A population-based case-cohort study of drug-associated agranulocytosis
ABSTRACT Agranulocytosis is a life-threatening disorder, often caused by drugs. Incidences or risks of drug-induced agranulocytosis are not well known, since it is rare.
To determine the risk of drug-associated agranulocytosis as a reason for admission to Dutch hospitals, we performed a population-based case-cohort study. Hospital discharge data came from the Dutch Centre for Health Care Information, Utrecht, which contains data on all general and university hospitals in the Netherlands. The reference cohort consisted of all persons in the catchment area of the Pharmaco Morbidity Record Linkage System (PHARMO RLS) in the Netherlands, composing a population of approximately 220 000 to 484 000 persons from 1987 through 1990. All admissions during that period with agranulocytosis or related diagnoses were included in the study (n = 923). The potential causes of agranulocytosis were assessed in all cases classified as probable or possible agranulocytosis.
Discharge summaries were received of 753 admissions, of which 678 contained enough information for analysis. Of the 678,108 were classified as "agranulocytosis probable" or as "agranulocytosis possible." In 75 of these 108 cases, agranulocytosis had been the reason for admission. Fifteen patients had used methimazole within 10 days before developing agranulocytosis; 2, carbimazole; 9, sulfasalazine; 8, sulfamethoxazole-trimethoprim; 4, clomipramine hydrochloride; and 2, dipyrone with analgesics, yielding adjusted relative risks of agranulocytosis of 114.8 (for thyroid inhibitors combined) (95% confidence interval [CI], 60.5-218.6), 74.6 (95% CI, 36.3-167.8), 25.1 (95% CI, 11.2-55.0),20.0 (95% CI, 6.1-57.6), and 26.4 (95% CI, 4.4-11.1), respectively.
The highest relative risks were found for thyroid inhibitors, sulfamethoxazole-trimethoprim, sulfasalazine, clomipramine, and dipyrone combined with analgesics.
Article: Agranulocytosis and pyrazolone.The Lancet 07/1984; 1(8392):1471. DOI:10.1016/S0140-6736(84)91966-4 · 39.21 Impact Factor
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ABSTRACT: The International Agranulocytosis and Aplastic Anemia Study (IAAAS) of analgesic-induced risks of blood dyscrasias represents the current "state of the art" in case-control pharmacoepidemiology. We present a conceptual framework for examining the goal, methods, and analysis of an epidemiologic study of drug risks and review the IAAAS within this framework. In our view, the new risk estimates reported by the IAAAS are not inherently more accurate than existing ones, nor have they been measured in clinically and sociodemographically relevant groups of patients over the anticipated course of therapy. Thus, the reported risks cannot be used to guide clinical or regulatory decisions concerning available treatment options for such patients. Furthermore, we believe that the IAAAS methods for selection of cases and controls, ascertainment of exposure, and data analysis may well have led to invalid estimates even for those risks that are reported. We hope that closer attention to the conceptual framework we suggest and the methodologic issues we raise will enable future case-control pharmacoepidemiologic studies to provide more useful and accurate answers to questions concerning the adverse effects of drugs.Journal of Chronic Diseases 02/1987; 40(12):1073-85. DOI:10.1016/0021-9681(87)90073-7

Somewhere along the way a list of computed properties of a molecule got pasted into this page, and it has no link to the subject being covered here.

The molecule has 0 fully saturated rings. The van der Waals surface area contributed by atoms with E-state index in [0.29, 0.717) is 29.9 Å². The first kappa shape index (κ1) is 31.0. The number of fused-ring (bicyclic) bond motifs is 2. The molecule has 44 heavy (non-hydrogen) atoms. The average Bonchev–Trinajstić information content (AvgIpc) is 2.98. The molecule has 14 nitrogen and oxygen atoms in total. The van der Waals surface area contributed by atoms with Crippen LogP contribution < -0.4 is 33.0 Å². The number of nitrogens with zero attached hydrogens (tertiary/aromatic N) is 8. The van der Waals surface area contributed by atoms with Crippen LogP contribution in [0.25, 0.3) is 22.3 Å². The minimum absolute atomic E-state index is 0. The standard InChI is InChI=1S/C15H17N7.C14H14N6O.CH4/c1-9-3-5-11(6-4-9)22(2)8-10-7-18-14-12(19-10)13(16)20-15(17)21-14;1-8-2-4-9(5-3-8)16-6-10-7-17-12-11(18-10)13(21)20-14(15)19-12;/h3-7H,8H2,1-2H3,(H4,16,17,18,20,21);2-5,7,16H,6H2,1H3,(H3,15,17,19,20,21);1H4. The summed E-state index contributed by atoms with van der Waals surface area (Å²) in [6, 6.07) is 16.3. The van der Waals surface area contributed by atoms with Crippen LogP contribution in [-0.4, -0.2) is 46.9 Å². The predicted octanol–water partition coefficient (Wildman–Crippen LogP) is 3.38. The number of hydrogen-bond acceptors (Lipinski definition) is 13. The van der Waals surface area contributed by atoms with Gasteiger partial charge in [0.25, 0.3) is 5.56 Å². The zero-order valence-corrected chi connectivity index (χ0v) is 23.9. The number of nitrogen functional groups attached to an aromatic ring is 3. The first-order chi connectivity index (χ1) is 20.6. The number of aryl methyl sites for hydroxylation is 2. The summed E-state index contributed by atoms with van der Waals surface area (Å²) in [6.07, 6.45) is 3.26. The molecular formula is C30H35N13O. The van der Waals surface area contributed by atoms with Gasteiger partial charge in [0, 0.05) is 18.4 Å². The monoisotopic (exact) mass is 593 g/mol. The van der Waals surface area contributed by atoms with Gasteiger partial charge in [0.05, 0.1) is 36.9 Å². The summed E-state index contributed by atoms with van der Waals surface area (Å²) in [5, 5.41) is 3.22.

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ABSTRACT: The risks of agranulocytosis and aplastic anemia in relation to the use of cardiovascular drugs were estimated in a population-based case-control study conducted in Israel and Europe (total population, 23 million). Cardiovascular drug use in the week before onset of illness was compared between 270 patients hospitalized with agranulocytosis and 1870 hospitalized control subjects. Propranolol (relative risk, 2.5), dipyridamole (3.8), digoxin (2.5), and acetyldigoxin (9.9) were significantly associated with agranulocytosis. The excess risks attributable to these drugs ranged from one to three cases per 10 million persons exposed for up to 1 week. Increased risks were also observed for cinepazide (used by six cases and no control subjects), procainamide (7, 1), and aprindine (5, 1); based on crude relative risk estimates, the excess risks for the latter two drugs were approximately three per million persons exposed for up to 1 week. The use of cardiovascular drugs in a 5-month period ending 1 month before hospital admission was compared between 152 patients with aplastic anemia and 2180 control subjects. Furosemide was the only significantly associated drug (relative risk, 3.1); the excess risk attributable to any exposure in a 5-month interval was 1.7 per million.Clinical Pharmacology & Therapeutics 04/1991; 49(3):330-41. DOI:10.1038/clpt.1991.37 · 7.39 Impact Factor